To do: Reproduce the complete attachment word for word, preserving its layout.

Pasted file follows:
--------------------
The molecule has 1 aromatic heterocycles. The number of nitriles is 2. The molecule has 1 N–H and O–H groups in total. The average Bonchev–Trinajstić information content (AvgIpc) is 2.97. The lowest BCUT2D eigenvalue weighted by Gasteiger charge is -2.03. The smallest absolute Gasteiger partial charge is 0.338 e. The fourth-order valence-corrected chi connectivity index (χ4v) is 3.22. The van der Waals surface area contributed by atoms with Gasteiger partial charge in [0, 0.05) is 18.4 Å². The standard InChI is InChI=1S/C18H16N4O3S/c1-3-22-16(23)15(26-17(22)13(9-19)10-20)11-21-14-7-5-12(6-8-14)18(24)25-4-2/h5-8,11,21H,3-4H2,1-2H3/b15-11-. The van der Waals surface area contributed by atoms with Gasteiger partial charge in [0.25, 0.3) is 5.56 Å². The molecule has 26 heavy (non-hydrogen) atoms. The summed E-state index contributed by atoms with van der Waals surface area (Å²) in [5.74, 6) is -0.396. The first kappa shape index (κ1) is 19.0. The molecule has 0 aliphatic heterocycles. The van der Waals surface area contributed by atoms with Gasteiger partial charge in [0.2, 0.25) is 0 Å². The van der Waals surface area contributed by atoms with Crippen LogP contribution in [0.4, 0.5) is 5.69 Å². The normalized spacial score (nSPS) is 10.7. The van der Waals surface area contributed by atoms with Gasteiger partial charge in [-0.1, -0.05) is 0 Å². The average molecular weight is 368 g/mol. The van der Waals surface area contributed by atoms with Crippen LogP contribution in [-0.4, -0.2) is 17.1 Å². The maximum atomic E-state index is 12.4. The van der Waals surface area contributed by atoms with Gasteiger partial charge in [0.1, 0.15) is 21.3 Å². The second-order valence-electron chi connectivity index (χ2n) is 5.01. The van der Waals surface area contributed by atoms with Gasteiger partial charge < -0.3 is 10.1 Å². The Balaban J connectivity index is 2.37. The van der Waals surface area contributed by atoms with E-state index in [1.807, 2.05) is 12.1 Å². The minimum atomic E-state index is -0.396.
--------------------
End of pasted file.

The molecule has 1 aromatic heterocycles. The number of nitriles is 2. The molecule has 1 N–H and O–H groups in total. The average Bonchev–Trinajstić information content (AvgIpc) is 2.97. The lowest BCUT2D eigenvalue weighted by Gasteiger charge is -2.03. The smallest absolute Gasteiger partial charge is 0.338 e. The fourth-order valence-corrected chi connectivity index (χ4v) is 3.22. The van der Waals surface area contributed by atoms with Gasteiger partial charge in [0, 0.05) is 18.4 Å². The standard InChI is InChI=1S/C18H16N4O3S/c1-3-22-16(23)15(26-17(22)13(9-19)10-20)11-21-14-7-5-12(6-8-14)18(24)25-4-2/h5-8,11,21H,3-4H2,1-2H3/b15-11-. The van der Waals surface area contributed by atoms with Gasteiger partial charge in [0.25, 0.3) is 5.56 Å². The molecule has 26 heavy (non-hydrogen) atoms. The summed E-state index contributed by atoms with van der Waals surface area (Å²) in [5.74, 6) is -0.396. The first kappa shape index (κ1) is 19.0. The molecule has 0 aliphatic heterocycles. The van der Waals surface area contributed by atoms with Gasteiger partial charge in [0.2, 0.25) is 0 Å². The van der Waals surface area contributed by atoms with Crippen LogP contribution in [0.4, 0.5) is 5.69 Å². The normalized spacial score (nSPS) is 10.7. The van der Waals surface area contributed by atoms with Gasteiger partial charge in [-0.1, -0.05) is 0 Å². The average molecular weight is 368 g/mol. The van der Waals surface area contributed by atoms with Crippen LogP contribution in [-0.4, -0.2) is 17.1 Å². The maximum atomic E-state index is 12.4. The van der Waals surface area contributed by atoms with Gasteiger partial charge in [0.1, 0.15) is 21.3 Å². The second-order valence-electron chi connectivity index (χ2n) is 5.01. The van der Waals surface area contributed by atoms with Gasteiger partial charge < -0.3 is 10.1 Å². The Balaban J connectivity index is 2.37. The van der Waals surface area contributed by atoms with E-state index in [1.807, 2.05) is 12.1 Å². The minimum atomic E-state index is -0.396.